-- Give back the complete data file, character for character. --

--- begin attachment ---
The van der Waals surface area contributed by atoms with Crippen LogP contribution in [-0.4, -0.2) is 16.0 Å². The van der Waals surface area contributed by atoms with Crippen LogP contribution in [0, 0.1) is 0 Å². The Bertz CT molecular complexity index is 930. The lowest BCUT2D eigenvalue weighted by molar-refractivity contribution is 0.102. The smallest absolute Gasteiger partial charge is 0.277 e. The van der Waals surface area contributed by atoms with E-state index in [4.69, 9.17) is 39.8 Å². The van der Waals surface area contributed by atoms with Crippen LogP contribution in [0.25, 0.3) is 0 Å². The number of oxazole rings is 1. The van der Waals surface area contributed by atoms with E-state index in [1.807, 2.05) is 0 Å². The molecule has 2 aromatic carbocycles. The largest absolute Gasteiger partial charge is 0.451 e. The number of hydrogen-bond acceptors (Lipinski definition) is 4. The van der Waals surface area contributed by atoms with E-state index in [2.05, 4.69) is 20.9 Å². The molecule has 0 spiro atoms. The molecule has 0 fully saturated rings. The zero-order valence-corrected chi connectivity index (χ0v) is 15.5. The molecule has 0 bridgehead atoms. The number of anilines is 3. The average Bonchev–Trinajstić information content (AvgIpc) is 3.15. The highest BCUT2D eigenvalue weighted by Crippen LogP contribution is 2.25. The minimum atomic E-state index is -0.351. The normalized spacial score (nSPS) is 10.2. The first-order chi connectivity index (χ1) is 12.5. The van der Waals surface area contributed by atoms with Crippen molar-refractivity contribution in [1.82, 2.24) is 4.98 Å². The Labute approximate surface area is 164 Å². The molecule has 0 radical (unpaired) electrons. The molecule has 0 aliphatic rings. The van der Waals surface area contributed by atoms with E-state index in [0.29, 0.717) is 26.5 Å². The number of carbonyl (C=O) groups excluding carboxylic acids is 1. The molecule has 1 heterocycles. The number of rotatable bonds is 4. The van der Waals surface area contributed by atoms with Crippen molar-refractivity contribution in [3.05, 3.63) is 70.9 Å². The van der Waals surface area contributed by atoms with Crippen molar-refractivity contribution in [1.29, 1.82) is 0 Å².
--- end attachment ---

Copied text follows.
The van der Waals surface area contributed by atoms with Crippen LogP contribution in [-0.4, -0.2) is 16.0 Å². The van der Waals surface area contributed by atoms with Crippen LogP contribution in [0, 0.1) is 0 Å². The Bertz CT molecular complexity index is 930. The lowest BCUT2D eigenvalue weighted by molar-refractivity contribution is 0.102. The smallest absolute Gasteiger partial charge is 0.277 e. The van der Waals surface area contributed by atoms with E-state index in [4.69, 9.17) is 39.8 Å². The van der Waals surface area contributed by atoms with Crippen LogP contribution in [0.25, 0.3) is 0 Å². The number of oxazole rings is 1. The van der Waals surface area contributed by atoms with E-state index in [1.807, 2.05) is 0 Å². The molecule has 2 aromatic carbocycles. The largest absolute Gasteiger partial charge is 0.451 e. The number of hydrogen-bond acceptors (Lipinski definition) is 4. The van der Waals surface area contributed by atoms with E-state index in [2.05, 4.69) is 20.9 Å². The molecule has 0 spiro atoms. The molecule has 0 fully saturated rings. The zero-order valence-corrected chi connectivity index (χ0v) is 15.5. The molecule has 0 bridgehead atoms. The number of anilines is 3. The average Bonchev–Trinajstić information content (AvgIpc) is 3.15. The highest BCUT2D eigenvalue weighted by Crippen LogP contribution is 2.25. The minimum atomic E-state index is -0.351. The normalized spacial score (nSPS) is 10.2. The first-order chi connectivity index (χ1) is 12.5. The van der Waals surface area contributed by atoms with Crippen molar-refractivity contribution in [1.82, 2.24) is 4.98 Å². The Labute approximate surface area is 164 Å². The molecule has 0 radical (unpaired) electrons. The molecule has 0 aliphatic rings. The van der Waals surface area contributed by atoms with E-state index in [0.29, 0.717) is 26.5 Å². The number of carbonyl (C=O) groups excluding carboxylic acids is 1. The molecule has 1 heterocycles. The number of rotatable bonds is 4. The van der Waals surface area contributed by atoms with Crippen molar-refractivity contribution in [3.05, 3.63) is 70.9 Å². The van der Waals surface area contributed by atoms with Crippen molar-refractivity contribution in [1.29, 1.82) is 0 Å².